The Case of the Confused Committee



This article deals with a section of the report (referred to here as the EHPR) edited by Daniel Druckman and John Swets for the Committee on Techniques for the Enhancement of Human Performance, assembled by the U.S. National Academy of Sciences at the request of the Army Research Institute.  The members of the 14-strong ommittee first met in June 1985, and six more times over the next two years.

Contrary to popular belief, the entire committee did not investigate every technique that came up for scrutiny. Instead they each belonged to one or more of 10 subcommittees, most of which had only two, three or four members.  In this respect, the Subcommittee on Influence, which did investigate "NLP", had more members than any other subcommittee, five in total (EHPR*, 1988.  Page vii).

(*   I have been advised by Dr Druckman that all five members of the subcommittee were involved in the investigation of "NLP" (see below), and each had a hand in writing Chapter 8 of the report, which includes the section on "Neurolinguistic [sic] Programming" (EHPR, pages 138-149).  After contacting all of the surviving members of that subcommittee, however, it appears that the precise authorship of the relevant chapter in the EHP report is far from clear.  Whilst all five members of the subcommittee were involved in the discussions that took place prior to the preparation of the chapter, no claim is made here that any particular individual on the list, other than the subcommittee Chair, the late Professor Jerome Singer, was an active contributor to the writing of the material reviewed in this article.)

The label "NLP" is used to indicate that the text is referring to whatever it was the report writer(s) thought "NLP" was about, as distinct from an accurate representation of the FoNLP (field of NLP.)

*** The Short Version ***


Please note - the first five names indicate the members of the subcommittee which investigated "NeuroLinguistic Programming" [sic].  It does not imply actual authorship of the report - see above.

(Status, at time of publication)
Gerald Davison:   Professor of Psychology at the University of Southern California.
Daniel Druckman:   Holder of a Ph.D. in social psychology, Study Director of the Committee on Techniques for the Enhancement of Human Performance and senior scientist and program manager at Booz, Allen & Hamilton.
Sandra Ann Mobley:   Director of training and development at the Wyatt Company.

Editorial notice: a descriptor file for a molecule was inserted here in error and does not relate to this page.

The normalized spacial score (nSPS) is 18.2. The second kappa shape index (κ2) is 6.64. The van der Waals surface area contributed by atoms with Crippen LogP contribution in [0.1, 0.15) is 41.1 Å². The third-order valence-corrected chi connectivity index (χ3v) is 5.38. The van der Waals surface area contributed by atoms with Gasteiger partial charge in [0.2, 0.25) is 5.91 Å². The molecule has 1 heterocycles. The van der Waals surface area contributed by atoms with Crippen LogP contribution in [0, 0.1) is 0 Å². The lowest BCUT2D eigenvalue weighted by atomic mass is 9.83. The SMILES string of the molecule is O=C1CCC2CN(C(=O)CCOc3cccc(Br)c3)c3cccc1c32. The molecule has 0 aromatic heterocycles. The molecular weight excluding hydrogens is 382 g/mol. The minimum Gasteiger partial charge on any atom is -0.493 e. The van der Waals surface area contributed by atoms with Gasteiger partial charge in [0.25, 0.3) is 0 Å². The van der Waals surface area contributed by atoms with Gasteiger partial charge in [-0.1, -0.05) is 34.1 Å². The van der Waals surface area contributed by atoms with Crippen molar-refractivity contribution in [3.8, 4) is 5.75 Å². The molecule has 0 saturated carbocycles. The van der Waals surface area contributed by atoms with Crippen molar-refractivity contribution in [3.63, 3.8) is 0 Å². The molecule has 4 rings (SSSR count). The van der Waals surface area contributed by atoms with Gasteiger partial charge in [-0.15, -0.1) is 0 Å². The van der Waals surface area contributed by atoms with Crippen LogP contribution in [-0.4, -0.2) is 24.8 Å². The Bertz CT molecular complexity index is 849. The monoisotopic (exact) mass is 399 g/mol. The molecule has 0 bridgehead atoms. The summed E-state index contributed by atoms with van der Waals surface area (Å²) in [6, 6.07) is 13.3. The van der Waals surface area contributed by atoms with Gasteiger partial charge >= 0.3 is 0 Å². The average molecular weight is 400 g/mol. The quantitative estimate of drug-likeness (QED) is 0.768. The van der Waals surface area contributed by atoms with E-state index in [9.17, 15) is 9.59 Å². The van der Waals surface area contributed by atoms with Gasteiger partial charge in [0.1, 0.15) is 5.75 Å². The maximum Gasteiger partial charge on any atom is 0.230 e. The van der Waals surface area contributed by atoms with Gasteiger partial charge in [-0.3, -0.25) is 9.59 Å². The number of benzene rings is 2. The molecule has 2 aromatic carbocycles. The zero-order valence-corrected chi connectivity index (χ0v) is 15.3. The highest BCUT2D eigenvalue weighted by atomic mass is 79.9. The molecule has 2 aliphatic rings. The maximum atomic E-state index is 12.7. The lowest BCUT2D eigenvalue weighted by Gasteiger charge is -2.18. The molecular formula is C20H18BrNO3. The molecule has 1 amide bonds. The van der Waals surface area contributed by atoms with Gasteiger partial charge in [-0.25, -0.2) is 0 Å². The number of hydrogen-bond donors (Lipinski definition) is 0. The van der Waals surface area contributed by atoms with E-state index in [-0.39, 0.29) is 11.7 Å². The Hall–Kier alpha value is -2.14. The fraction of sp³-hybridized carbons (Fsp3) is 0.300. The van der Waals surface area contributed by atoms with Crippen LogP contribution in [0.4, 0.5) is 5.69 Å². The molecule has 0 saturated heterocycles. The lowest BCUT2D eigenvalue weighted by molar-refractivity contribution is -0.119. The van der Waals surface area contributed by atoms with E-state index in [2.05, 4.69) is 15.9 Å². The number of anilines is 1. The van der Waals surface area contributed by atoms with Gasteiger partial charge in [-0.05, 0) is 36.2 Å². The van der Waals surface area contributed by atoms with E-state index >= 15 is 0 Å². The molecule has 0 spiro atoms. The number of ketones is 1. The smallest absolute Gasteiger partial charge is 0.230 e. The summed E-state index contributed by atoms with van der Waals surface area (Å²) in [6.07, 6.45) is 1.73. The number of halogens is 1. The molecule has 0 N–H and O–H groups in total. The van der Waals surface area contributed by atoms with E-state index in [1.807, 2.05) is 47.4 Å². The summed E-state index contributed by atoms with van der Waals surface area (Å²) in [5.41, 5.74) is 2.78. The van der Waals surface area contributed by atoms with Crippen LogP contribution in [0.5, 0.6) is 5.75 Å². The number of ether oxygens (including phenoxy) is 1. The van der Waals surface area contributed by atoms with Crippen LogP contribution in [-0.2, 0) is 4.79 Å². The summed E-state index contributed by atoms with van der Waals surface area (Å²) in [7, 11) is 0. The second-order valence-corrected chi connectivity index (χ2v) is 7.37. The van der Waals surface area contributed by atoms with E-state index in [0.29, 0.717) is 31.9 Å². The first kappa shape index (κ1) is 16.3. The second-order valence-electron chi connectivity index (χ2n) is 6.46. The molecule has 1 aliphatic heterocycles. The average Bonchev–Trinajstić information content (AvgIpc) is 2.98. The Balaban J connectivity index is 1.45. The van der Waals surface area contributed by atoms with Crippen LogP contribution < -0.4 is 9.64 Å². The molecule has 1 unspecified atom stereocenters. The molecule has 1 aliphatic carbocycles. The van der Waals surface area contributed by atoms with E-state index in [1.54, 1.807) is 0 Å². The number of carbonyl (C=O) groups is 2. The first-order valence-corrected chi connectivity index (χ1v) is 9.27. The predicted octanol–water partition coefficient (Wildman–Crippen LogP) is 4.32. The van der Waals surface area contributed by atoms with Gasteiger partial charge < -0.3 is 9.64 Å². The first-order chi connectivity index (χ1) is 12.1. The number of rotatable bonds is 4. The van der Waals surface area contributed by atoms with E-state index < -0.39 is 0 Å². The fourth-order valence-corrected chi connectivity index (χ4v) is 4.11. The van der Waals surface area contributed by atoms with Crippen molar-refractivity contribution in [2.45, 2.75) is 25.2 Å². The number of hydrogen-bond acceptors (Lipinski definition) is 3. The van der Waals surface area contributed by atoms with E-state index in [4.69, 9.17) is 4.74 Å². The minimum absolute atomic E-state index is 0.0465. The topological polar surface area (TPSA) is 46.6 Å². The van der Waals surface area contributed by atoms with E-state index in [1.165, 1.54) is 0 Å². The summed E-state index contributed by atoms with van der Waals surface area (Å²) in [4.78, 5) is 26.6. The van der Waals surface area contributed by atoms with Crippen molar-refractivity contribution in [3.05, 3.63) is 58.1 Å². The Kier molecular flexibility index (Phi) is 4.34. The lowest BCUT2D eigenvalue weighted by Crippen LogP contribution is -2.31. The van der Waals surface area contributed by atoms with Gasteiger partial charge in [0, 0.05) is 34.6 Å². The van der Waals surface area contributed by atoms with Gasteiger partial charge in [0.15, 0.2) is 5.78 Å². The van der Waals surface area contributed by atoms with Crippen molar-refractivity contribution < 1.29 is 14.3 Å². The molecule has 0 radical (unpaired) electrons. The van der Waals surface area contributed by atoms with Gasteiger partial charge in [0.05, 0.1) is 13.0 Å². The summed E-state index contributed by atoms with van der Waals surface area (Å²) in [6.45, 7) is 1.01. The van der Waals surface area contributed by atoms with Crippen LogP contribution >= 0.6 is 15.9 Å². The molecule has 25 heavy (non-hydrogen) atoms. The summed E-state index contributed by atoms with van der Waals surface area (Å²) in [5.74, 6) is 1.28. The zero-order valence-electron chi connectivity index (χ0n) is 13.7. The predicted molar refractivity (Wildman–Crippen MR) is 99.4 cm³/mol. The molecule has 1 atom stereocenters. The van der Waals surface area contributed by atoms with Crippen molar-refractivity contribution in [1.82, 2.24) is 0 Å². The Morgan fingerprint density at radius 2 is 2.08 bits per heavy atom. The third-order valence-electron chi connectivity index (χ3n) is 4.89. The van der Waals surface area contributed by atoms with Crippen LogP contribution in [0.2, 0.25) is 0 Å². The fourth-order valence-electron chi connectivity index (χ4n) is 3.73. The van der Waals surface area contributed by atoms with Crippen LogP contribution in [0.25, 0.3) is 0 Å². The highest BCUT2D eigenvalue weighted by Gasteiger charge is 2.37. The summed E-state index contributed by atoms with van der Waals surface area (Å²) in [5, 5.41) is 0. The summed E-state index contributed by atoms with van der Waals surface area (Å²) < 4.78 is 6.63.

Lyman Porter:   Professor of Management and Psychology in the Graduate School of Management at the University of California, Irvine.
Jerome Singer:   Chair of the Subcommittee on Influence.  Professor and Chair of the Department of Medical Psychology at the Uniformed Services University of the Health Sciences in Bethesda, Maryland.
John Swets:   Chief scientist at Bolt Beranek and Newman, Inc.  Chairman of the main committee and co-editor of the EHP report, with Dr. Druckman.

A further five authors prepared two "background papers" which were available to committee members.  The authors were (in alphabetical order):

Jennifer Crocker:   Associate Professor of Psychology, State University of New York, Buffalo.
Deborah Hanes:   State University of New York, Buffalo.
Monica Harries:   Ph.D. candidate, Harvard.
Dean G. Pruitt:   Professor of Psychology, State University of New York, Buffalo.
Robert Rosenthal:   Professor of Psychology, Harvard.

Critical Material:
NeuroLinguistic [sic] Programming, a section in Chapter 8, Social Processes, in D. Druckman and J. Swets (eds), Enhancing Human Performance: Issues, Theories and Techniques (2009). Washington, D.C., National Academy Press. 1988

Note: The Chapter containing the comments on NeuroLinguistic [sic] Programming can be read in full here:

The background papers are also available online, read only, here: (Pruitt et al)

and here: (Harris and Rosenthal)

Nature of criticism:
1.   The committee finds no scientific evidence to support the claim that neurolinguistic programming [sic] is an effective strategy for exerting influence.
2.   There were no existing evaluations of NLP as a model of expert performance.
(EHPR, 1988.  Pages 21-22)

Some original material, but largely based on previous studies, especially the work - and errors - of Sharpley (1984).  For example, in Appendix A (Summary of Techniques: Theory, Research and Applications), the section on "NeuroLinguistic Programming" reads as follows:

Theory and Assumptions

    Cognitive processes are represented by sensory systems or imagery that is visual, auditory or kinesthetic.  These are referred to as a client's preferred representational system (PRS).  The PRS is the "deep structure" of a client's thought processes and is reflected in such "surface structure" clues as eye movements and predicate use.  Knowledge about a client's PRS enables a counselor to speak the client's language, a process that enhances empathy and influence.

Key Elements

    Matching on verbal (preferred predicates) and nonverbal (eye movements) dimensions.

Tasks and Designs

    Interviews, counseling, analogue counseling interviews. Experiments designed to evaluate the PRS and effects of matching on perceptions.

Performances Assessed

    Language style, poerceptions of interviewer or counselor, relaxation and rapport, accommodative behaviors.

Examples of Results

    (1) Evidence for a PRS is weak; correlations among alternative measures are low; (2) evidence for matching on preferred predicates [sic] is only weak; and (3) matching on all predicates produces significant effects on perceptions.